He leaned further, grazed his nails across her face, punctured the couch leather claw by claw next to her ear. He bit down on his gums with his cutlery teeth until a drop of blood rolled over his lips, oiled itself redder on his smile, and fell onto her neck. She didn’t wake.
Fine. He had too much beer in him for a chase scene, anyway. He aimed a fingernail for either side of her trachea. He would just rip it forward and hold her down while she drained. Then he’d get a U-Haul, find someplace to torch the couch (a show-house couch might not be missed), torch her, grind her teeth and any stubborn bones, Clorox the living room and the Lexus, and return the van. He’d have to chainsaw the couch to move it by himself. That would be dusty. Sometime in the a.m. you could expect Eliza and her dad to come peeking through the windows. He was supposed to FaceTime with Owen’s therapist at noon.
He didn’t mind hard work. He hadn’t become a murder clown following paths of least resistance.
There were Tums in the glove box. He loved Tums, but he was afraid to go even that far in his suit.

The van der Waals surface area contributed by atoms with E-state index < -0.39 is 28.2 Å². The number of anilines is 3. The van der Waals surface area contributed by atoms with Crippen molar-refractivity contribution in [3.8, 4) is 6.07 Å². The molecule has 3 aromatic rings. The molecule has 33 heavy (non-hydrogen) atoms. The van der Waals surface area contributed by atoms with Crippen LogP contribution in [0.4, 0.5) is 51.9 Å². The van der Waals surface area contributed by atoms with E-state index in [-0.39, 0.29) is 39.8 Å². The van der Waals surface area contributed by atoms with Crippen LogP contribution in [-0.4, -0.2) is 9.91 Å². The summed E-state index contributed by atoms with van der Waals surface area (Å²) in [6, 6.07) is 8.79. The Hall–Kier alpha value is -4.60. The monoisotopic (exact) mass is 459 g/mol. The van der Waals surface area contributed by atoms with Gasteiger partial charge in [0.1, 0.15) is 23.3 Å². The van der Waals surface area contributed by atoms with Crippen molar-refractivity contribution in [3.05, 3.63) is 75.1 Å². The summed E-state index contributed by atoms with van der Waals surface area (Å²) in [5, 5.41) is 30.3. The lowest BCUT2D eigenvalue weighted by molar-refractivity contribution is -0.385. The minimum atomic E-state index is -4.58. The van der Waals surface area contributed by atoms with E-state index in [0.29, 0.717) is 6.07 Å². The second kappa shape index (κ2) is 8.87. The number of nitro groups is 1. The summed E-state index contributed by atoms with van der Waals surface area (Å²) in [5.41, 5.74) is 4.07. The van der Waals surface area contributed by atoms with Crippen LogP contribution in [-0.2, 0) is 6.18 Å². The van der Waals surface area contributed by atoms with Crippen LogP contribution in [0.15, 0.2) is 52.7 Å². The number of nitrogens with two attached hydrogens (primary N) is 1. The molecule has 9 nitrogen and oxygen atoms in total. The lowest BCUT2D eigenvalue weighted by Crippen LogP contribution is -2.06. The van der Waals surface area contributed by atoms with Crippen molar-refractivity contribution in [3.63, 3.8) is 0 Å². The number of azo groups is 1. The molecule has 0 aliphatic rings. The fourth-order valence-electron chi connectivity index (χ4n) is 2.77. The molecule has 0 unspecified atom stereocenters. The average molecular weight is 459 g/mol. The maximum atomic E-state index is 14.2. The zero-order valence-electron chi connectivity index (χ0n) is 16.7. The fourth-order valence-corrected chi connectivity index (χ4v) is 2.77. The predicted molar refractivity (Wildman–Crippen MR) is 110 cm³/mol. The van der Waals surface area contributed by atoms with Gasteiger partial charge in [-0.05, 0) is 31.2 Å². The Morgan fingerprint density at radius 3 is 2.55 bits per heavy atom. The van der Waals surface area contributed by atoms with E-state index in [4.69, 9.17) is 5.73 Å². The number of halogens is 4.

He woke her up at 5:00 a.m. “I fell asleep,” she said. A couch crease had left a rather gorgeous scar along her face.
“Let’s get donuts. I’ll drive you home.”
She blinked at him. “We didn’t even—”
“You mean you don’t remember? You cooed, you cried . . .”
She yawned, squeezing her eyes to size her headache. “That’s fucked up, Dennis.”
He apologized. “I took a long shower and slept upstairs. We’ll never speak of it again.”
It didn’t mean he was never going to murder her—just because he hadn’t murdered her last night. When the morning papers were dropped off at Donut Time, he spread the crossword and watched her make quick work of it and the Jumble.
The sunrise woke up a little rain. Saturday was supposedly a workday, but hooky made things sweet. “I like your face,” she said. “It’s a real face. Some faces look like you could reach right through them.”
He leaned forward and she tested the reality of his scruff. “You shave like a dad,” she said.
He thought he understood what she meant by that—she meant she’d finally realized she didn’t want and hadn’t wanted him. That was okay. A lover you always half suspected was trying to kill you. He’d never killed a friend before.
“I am a dad.”
“I know. Riley? Jonas?”